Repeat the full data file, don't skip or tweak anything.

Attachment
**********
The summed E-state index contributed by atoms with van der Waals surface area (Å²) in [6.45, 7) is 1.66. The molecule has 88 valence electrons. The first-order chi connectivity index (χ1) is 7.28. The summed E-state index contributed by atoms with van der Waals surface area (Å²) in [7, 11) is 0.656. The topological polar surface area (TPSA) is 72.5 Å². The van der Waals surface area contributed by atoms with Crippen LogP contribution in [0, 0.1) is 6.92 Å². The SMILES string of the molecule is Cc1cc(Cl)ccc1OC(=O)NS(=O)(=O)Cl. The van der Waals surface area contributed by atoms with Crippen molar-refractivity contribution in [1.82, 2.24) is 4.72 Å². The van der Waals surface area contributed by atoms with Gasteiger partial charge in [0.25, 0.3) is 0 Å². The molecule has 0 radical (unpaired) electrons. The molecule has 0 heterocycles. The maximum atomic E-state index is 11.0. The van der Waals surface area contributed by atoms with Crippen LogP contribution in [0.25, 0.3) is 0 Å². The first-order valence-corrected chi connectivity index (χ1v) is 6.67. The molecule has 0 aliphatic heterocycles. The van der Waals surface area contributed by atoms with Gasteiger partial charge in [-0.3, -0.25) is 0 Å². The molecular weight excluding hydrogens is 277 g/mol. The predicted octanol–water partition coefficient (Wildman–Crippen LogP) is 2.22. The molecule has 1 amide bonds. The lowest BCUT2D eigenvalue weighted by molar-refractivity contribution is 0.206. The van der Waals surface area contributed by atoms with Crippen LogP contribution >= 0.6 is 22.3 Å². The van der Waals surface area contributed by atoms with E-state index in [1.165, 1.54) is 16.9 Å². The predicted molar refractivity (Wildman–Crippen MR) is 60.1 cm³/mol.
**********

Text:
The summed E-state index contributed by atoms with van der Waals surface area (Å²) in [6.45, 7) is 1.66. The molecule has 88 valence electrons. The first-order chi connectivity index (χ1) is 7.28. The summed E-state index contributed by atoms with van der Waals surface area (Å²) in [7, 11) is 0.656. The topological polar surface area (TPSA) is 72.5 Å². The van der Waals surface area contributed by atoms with Crippen LogP contribution in [0, 0.1) is 6.92 Å². The SMILES string of the molecule is Cc1cc(Cl)ccc1OC(=O)NS(=O)(=O)Cl. The van der Waals surface area contributed by atoms with Crippen molar-refractivity contribution in [1.82, 2.24) is 4.72 Å². The van der Waals surface area contributed by atoms with Gasteiger partial charge in [0.25, 0.3) is 0 Å². The molecule has 0 radical (unpaired) electrons. The molecule has 0 heterocycles. The maximum atomic E-state index is 11.0. The van der Waals surface area contributed by atoms with Crippen LogP contribution in [0.25, 0.3) is 0 Å². The first-order valence-corrected chi connectivity index (χ1v) is 6.67. The molecule has 0 aliphatic heterocycles. The van der Waals surface area contributed by atoms with Gasteiger partial charge in [-0.3, -0.25) is 0 Å². The molecular weight excluding hydrogens is 277 g/mol. The predicted octanol–water partition coefficient (Wildman–Crippen LogP) is 2.22. The molecule has 1 amide bonds. The lowest BCUT2D eigenvalue weighted by molar-refractivity contribution is 0.206. The van der Waals surface area contributed by atoms with Crippen LogP contribution >= 0.6 is 22.3 Å². The van der Waals surface area contributed by atoms with E-state index in [1.165, 1.54) is 16.9 Å². The predicted molar refractivity (Wildman–Crippen MR) is 60.1 cm³/mol.